Unfortunately, no diet, meal plan or weight loss trick is going to help you if you haven’t dealt with the root cause of overeating.
The good news is that we can change habits. We can address unmet needs and icky feelings, build self-awareness and live more in line with our bodies without bingeing, overeating or being stuck in disordered eating patterns.
Eating should bring us satiety, pleasure and a wholly satisfying, enriching experience.
What Do I Expect This Food To Do For Me?
Hit the pause button and check in with yourself next time before you eat or feel an overeating/binge episode approaching. Develop an honest inner dialogue about what’s going on around you and what you are hoping to fulfill with your next few bites.
• What am I feeling right now? Identify your emotions, be aware of them. Are you feeling lonely, anxious, gloomy…?
• What do I want to feel? How am I expecting food to provide this feeling for me?
• What could I do instead, to obtain that feeling? Could you take a warm bath for comfort? Go for a walk as a distraction? Write in your journal or call a friend to vent?
• What “hit” or instant gratification am I searching for in this food?
• What’s going on in my life right now making me feel this way?
Keeping a food diary is another helpful tool. Write down how you’re feeling and what you’re thinking around your times of eating, snacking or bingeing. See if you can identify any patterns over time and work on breaking them.
Allow Space for Your Discomfort
What if instead of seeking to fill, numb, run or hide from those emotions, feelings and discomforts using food, you leaned into them and explored them.
CRINGE, I know. The thought of sitting with all of your feelings is super uncomfortable, icky and overflowing with resistance. But the longer you resist, the longer you keep those emotions and circumstances alive and well, the bigger and more persistent they grow and hold you back.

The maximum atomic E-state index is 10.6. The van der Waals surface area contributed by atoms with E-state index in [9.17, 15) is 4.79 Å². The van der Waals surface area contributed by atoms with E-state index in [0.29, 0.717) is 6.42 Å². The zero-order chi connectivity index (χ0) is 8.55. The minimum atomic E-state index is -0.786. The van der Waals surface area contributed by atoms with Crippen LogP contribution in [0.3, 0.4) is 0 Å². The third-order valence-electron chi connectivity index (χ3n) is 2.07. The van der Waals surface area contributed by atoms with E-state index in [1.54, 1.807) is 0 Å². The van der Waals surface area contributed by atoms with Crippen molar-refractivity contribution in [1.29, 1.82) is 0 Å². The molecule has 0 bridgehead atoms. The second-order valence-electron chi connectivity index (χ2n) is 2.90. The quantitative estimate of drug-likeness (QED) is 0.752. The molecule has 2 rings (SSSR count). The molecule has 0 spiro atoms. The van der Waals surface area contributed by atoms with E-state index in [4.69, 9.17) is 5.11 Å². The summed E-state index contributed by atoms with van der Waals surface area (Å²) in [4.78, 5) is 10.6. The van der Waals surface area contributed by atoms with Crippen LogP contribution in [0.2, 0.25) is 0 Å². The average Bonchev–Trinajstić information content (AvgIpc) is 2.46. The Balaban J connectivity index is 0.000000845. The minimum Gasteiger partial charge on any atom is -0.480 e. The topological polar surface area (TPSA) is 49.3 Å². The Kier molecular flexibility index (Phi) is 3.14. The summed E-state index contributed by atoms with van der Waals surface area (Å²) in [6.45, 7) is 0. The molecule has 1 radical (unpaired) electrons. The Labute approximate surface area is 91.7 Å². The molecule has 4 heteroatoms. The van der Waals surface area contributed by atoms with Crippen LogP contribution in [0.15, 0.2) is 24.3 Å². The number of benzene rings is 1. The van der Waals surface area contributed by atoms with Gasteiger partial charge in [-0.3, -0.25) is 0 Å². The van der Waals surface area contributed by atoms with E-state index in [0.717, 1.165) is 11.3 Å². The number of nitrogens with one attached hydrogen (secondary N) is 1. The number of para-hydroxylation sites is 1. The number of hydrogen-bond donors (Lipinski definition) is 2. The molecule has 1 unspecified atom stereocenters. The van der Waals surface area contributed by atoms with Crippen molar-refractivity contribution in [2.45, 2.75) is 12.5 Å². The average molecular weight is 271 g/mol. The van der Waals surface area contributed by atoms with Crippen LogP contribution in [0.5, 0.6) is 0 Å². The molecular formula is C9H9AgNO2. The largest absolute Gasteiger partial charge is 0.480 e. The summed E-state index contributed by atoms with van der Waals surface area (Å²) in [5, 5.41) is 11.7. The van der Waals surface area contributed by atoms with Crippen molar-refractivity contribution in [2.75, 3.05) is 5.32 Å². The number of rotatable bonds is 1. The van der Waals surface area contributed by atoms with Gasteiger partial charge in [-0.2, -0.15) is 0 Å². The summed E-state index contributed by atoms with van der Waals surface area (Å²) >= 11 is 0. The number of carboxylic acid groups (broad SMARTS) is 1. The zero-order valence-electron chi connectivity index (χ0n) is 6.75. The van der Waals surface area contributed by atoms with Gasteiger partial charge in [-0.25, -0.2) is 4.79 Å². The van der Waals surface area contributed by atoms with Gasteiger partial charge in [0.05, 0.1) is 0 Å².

If you have become so accustomed to filling emotional holes, numbing and distracting, you may not even realize you are habitually doing so. Stress, pain, loneliness, anxiety – our knee jerk reaction is to get away from these feelings ASAP – not look them face to face. That’s way too uncomfortable.
Unfortunately we can’t numb these feelings forever and expect to live healthy, authentic and fulfilling lives. At some point we need to stop hoping for external things (food, mindless TV, alcohol, etc) to fix us and instead, face our feelings, soak them in and dig right into them.
It’s not comfortable, it can get messy and chaotic and takes a lot of courage, but your physical and mental health are on the line.
Use the discomfort as an opportunity to grow and expand, embrace whatever lesson it is teaching you and become more fully engaged in your life and in line with your body. Distractions and numbness will only drag you further away from your true self and your intentions for your health and well-being.
You owe it to yourself to communicate with and honor your body outside of extrinsic circumstances. You deserve to have a balanced, harmonious relationship with food and for it to add positively to your life.
Remember, you’re not alone. You’re normal and you can make positive changes and keep nurturing and cultivating your greatness. None of this makes you “broken” – it makes you human.
Please feel free to reach out to me: Erika@HurstStrength.com
**While I don’t expect a simple blog post to solve anyone’s problems, especially since psychological health is obviously very outside of my licensed scope of practice and you should absolutely consult a professional in that field – I do hope that this post helps provide some “food for thought” and a new perspective. I also hope it provides you some hope – that it’s not food, it’s not lack of willpower, it’s not because you haven’t discovered the “secret” to eating right yet. It’s something deeper.
If you are having constant, overwhelming cravings, you may have a hormonal imbalance or nutritional deficiency, please consult with your doctor.